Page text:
Anchored by Jake Tapper, The Lead airs at 4 p.m. ET on CNN.
President Obama announces U.S. troops and funds will be sent to help fight Ebola.
(CNN) - Nearly 5,000 boys and girls will not have a mom or dad to tuck them into bed tonight. The military estimates that's how many American children have lost a parent in combat, to the wars in Iraq and Afghanistan.
The children of the fallen are known as Gold Star children.
Cierra Becker was just seven years old when the knock on her door came.
"There's a Gold Star medal in the military, and daddy was awarded that medal after he passed away," Cierra says.
Cierra's father, Staff Sargent Shane Becker, was killed in Iraq in April 2007.
The documentary "Gold Star Children," airing on the Pentagon Channel Monday night, traces the story of Cierra and her family.
"I almost felt like the world was pressing down on me to make a decision sometimes, to make a decision to completely change my personality and gloss over what happened, or whether I just act like daddy's there everyday," she says in the film.
Now 14 years old, Cierra is hoping the film and her story will help other Gold Star children continue to heal.
"When I say something to a kid who has just lost their loved one, is that, 'Yes everything will be okay, and you'll be okay too,'" Cierra said. "You'll laugh again, and you won'g feel guilty for laughing, or having fun without the person that you lost."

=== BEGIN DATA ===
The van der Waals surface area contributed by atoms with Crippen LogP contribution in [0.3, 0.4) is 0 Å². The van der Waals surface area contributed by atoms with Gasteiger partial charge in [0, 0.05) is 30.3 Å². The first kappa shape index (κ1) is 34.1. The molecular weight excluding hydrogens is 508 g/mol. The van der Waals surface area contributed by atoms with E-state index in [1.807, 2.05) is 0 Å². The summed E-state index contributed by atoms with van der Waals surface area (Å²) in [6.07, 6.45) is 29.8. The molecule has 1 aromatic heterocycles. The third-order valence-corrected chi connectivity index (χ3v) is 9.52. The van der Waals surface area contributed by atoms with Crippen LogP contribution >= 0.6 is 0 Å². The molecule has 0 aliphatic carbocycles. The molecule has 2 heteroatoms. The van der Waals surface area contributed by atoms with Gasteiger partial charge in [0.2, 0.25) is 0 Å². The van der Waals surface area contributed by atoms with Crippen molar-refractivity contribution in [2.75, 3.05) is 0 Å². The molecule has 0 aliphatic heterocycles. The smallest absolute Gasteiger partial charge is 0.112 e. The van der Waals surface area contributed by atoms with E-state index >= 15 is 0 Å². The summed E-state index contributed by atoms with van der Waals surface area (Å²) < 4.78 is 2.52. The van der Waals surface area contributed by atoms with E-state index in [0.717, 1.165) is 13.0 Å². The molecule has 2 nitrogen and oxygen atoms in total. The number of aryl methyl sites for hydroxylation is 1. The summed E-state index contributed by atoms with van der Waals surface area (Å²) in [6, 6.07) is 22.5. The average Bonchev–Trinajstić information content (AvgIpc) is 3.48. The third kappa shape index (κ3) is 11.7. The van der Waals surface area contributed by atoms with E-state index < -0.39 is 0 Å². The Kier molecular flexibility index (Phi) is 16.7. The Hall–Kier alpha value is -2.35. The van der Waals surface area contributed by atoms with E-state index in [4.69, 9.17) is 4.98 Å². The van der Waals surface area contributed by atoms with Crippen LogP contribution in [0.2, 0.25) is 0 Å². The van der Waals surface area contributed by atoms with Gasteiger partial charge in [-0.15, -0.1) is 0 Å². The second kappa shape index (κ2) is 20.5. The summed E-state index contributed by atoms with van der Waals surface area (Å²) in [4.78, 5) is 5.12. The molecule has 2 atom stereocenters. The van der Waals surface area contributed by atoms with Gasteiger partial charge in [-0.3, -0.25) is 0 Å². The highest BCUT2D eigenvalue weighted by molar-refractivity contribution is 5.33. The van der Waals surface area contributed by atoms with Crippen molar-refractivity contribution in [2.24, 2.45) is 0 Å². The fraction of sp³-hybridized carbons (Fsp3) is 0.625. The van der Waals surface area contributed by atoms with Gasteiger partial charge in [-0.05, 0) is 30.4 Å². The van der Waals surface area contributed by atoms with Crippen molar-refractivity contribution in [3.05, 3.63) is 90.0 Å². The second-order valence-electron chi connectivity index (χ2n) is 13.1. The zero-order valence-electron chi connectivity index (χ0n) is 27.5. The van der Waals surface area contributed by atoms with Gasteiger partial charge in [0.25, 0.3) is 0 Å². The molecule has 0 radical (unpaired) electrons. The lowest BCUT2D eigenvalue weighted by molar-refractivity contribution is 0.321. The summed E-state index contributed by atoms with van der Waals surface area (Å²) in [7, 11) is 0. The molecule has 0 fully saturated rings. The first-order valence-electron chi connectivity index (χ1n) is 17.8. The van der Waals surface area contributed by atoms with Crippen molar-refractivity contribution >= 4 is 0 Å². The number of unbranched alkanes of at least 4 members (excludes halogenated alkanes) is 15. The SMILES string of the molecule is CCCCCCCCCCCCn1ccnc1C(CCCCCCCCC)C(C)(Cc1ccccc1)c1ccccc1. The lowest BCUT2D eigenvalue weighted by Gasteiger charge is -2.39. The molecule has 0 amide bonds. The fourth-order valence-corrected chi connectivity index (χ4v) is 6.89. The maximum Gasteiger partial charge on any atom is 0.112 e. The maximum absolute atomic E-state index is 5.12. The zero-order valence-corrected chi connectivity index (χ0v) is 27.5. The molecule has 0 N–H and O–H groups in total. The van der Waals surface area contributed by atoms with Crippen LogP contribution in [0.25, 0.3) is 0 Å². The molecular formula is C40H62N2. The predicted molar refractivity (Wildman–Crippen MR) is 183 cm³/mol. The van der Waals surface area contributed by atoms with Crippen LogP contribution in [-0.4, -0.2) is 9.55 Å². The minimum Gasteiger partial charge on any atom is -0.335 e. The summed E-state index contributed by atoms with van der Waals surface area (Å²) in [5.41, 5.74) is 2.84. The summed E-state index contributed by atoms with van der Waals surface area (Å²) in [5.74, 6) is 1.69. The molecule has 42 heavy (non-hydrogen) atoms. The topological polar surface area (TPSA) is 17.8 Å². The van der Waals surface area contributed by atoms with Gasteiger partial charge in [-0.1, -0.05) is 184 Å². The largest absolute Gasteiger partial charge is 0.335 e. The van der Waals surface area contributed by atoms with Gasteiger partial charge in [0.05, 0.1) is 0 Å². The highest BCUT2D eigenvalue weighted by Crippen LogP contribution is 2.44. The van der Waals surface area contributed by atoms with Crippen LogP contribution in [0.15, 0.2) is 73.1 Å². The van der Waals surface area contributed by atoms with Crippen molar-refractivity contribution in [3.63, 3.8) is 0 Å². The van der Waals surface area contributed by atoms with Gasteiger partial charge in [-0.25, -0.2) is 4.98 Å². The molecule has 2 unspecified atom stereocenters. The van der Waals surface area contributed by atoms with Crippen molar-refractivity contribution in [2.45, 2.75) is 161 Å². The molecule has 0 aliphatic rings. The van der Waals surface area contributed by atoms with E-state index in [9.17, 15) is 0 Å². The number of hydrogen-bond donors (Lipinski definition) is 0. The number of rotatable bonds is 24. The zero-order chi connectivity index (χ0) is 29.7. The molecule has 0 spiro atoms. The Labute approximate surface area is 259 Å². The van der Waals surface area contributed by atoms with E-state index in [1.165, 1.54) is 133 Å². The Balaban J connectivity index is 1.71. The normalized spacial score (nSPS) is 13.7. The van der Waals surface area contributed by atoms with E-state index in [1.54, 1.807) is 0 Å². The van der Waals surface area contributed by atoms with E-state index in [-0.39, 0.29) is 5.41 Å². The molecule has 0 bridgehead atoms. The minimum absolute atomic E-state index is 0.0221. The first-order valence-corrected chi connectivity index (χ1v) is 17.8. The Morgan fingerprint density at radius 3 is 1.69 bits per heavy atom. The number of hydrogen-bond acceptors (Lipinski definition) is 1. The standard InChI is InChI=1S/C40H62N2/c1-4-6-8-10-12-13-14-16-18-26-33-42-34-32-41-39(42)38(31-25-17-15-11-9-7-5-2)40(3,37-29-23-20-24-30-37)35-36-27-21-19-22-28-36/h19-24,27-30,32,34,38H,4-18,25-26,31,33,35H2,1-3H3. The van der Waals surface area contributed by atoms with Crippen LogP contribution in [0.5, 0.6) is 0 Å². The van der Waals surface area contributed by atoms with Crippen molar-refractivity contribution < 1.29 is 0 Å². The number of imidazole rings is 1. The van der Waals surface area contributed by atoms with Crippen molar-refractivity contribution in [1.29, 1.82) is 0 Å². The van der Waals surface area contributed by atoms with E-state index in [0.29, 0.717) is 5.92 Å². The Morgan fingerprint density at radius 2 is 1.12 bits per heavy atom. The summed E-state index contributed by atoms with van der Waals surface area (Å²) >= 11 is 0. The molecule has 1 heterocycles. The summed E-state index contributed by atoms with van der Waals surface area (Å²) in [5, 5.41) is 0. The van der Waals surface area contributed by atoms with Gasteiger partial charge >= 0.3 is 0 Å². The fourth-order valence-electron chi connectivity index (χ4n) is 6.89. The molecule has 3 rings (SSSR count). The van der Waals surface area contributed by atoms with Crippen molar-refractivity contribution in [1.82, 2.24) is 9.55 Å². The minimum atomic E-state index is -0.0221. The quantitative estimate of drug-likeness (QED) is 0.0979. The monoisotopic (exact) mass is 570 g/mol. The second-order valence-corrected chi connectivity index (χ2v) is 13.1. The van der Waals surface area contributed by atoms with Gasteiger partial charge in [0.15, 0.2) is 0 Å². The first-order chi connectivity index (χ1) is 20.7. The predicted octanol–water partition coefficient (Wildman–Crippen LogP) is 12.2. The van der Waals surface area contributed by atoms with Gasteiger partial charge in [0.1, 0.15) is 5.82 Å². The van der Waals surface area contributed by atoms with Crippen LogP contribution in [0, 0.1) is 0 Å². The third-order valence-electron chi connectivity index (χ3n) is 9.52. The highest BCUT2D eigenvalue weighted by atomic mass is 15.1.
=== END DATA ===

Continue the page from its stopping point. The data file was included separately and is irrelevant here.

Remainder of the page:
The film pays special attention to another group of Gold Star children – those who lost a parent in the Vietnam War.
"You knew not to ask your parent about the death of your father, because it might upset her, and you didn't want to do that," said director Mitty Griffis Mirrer, who was born just hours after her father was killed in action in Vietnam.
"For my generation, there was an estimated 20,000 American children who lost a parent in the Vietnam War," Mirrer told CNN. "Virtually the 20,000 children or so were ignored, and that was because of the circumstance of the country."
Mirrer produced and directed the documentary. She volunteers as a mentor for other Gold Star children and hopes things will be different for them.
"Newly bereaved military children need to find support with each other, and be able to talk about that loss together," said Mirrer.
Today, Gold Star children like Cierra have many more options for support from groups like T.A.P.S, which helps grieving military families.
On this day, as Americans pause to honor the veterans, Cierra wants us to remember her dad, too.
"I just want them to know about my dad, and about all dads, is that they're all special, and they all mean something, and they will never be forgotten," Cierra said.